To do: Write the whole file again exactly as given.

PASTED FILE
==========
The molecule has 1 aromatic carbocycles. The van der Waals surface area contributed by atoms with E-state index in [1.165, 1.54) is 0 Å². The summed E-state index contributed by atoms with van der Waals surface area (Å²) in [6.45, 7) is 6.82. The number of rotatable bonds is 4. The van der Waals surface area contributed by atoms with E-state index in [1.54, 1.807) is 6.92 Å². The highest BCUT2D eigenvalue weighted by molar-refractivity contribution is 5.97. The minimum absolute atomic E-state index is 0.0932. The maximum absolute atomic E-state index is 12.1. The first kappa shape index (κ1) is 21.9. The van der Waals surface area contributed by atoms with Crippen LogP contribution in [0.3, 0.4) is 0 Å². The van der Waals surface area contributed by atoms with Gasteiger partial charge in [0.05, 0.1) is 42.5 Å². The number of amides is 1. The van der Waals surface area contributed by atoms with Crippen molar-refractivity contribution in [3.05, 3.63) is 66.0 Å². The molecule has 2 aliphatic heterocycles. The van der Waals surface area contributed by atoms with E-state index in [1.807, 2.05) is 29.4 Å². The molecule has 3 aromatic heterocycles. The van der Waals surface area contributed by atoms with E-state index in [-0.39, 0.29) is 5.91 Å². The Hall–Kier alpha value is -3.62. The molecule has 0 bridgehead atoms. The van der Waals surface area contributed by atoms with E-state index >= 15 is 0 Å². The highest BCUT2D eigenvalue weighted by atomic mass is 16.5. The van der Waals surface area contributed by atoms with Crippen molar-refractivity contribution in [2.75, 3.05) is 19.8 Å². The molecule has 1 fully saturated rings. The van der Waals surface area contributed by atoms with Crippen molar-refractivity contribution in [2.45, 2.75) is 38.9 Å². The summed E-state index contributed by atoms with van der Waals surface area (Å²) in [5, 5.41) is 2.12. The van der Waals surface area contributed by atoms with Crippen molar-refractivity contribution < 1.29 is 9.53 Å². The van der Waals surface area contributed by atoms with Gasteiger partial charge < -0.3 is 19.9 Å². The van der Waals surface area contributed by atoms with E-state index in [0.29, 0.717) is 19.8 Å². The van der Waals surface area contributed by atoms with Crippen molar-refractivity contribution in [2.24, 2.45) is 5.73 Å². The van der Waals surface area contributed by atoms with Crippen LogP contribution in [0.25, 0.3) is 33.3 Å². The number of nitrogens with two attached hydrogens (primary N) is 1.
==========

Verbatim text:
The molecule has 1 aromatic carbocycles. The van der Waals surface area contributed by atoms with E-state index in [1.165, 1.54) is 0 Å². The summed E-state index contributed by atoms with van der Waals surface area (Å²) in [6.45, 7) is 6.82. The number of rotatable bonds is 4. The van der Waals surface area contributed by atoms with E-state index in [1.54, 1.807) is 6.92 Å². The highest BCUT2D eigenvalue weighted by molar-refractivity contribution is 5.97. The minimum absolute atomic E-state index is 0.0932. The maximum absolute atomic E-state index is 12.1. The first kappa shape index (κ1) is 21.9. The van der Waals surface area contributed by atoms with Crippen LogP contribution in [0.3, 0.4) is 0 Å². The van der Waals surface area contributed by atoms with Gasteiger partial charge in [0.05, 0.1) is 42.5 Å². The number of amides is 1. The van der Waals surface area contributed by atoms with Crippen molar-refractivity contribution in [3.05, 3.63) is 66.0 Å². The molecule has 2 aliphatic heterocycles. The van der Waals surface area contributed by atoms with E-state index in [1.807, 2.05) is 29.4 Å². The molecule has 3 aromatic heterocycles. The van der Waals surface area contributed by atoms with E-state index in [-0.39, 0.29) is 5.91 Å². The Hall–Kier alpha value is -3.62. The molecule has 0 bridgehead atoms. The van der Waals surface area contributed by atoms with E-state index >= 15 is 0 Å². The highest BCUT2D eigenvalue weighted by atomic mass is 16.5. The van der Waals surface area contributed by atoms with Crippen molar-refractivity contribution in [2.75, 3.05) is 19.8 Å². The molecule has 1 fully saturated rings. The van der Waals surface area contributed by atoms with Crippen molar-refractivity contribution in [2.45, 2.75) is 38.9 Å². The summed E-state index contributed by atoms with van der Waals surface area (Å²) in [5, 5.41) is 2.12. The van der Waals surface area contributed by atoms with Crippen molar-refractivity contribution < 1.29 is 9.53 Å². The van der Waals surface area contributed by atoms with Gasteiger partial charge < -0.3 is 19.9 Å². The van der Waals surface area contributed by atoms with E-state index in [0.29, 0.717) is 19.8 Å². The van der Waals surface area contributed by atoms with Crippen molar-refractivity contribution in [2.24, 2.45) is 5.73 Å². The van der Waals surface area contributed by atoms with Crippen LogP contribution in [0.25, 0.3) is 33.3 Å². The number of nitrogens with two attached hydrogens (primary N) is 1.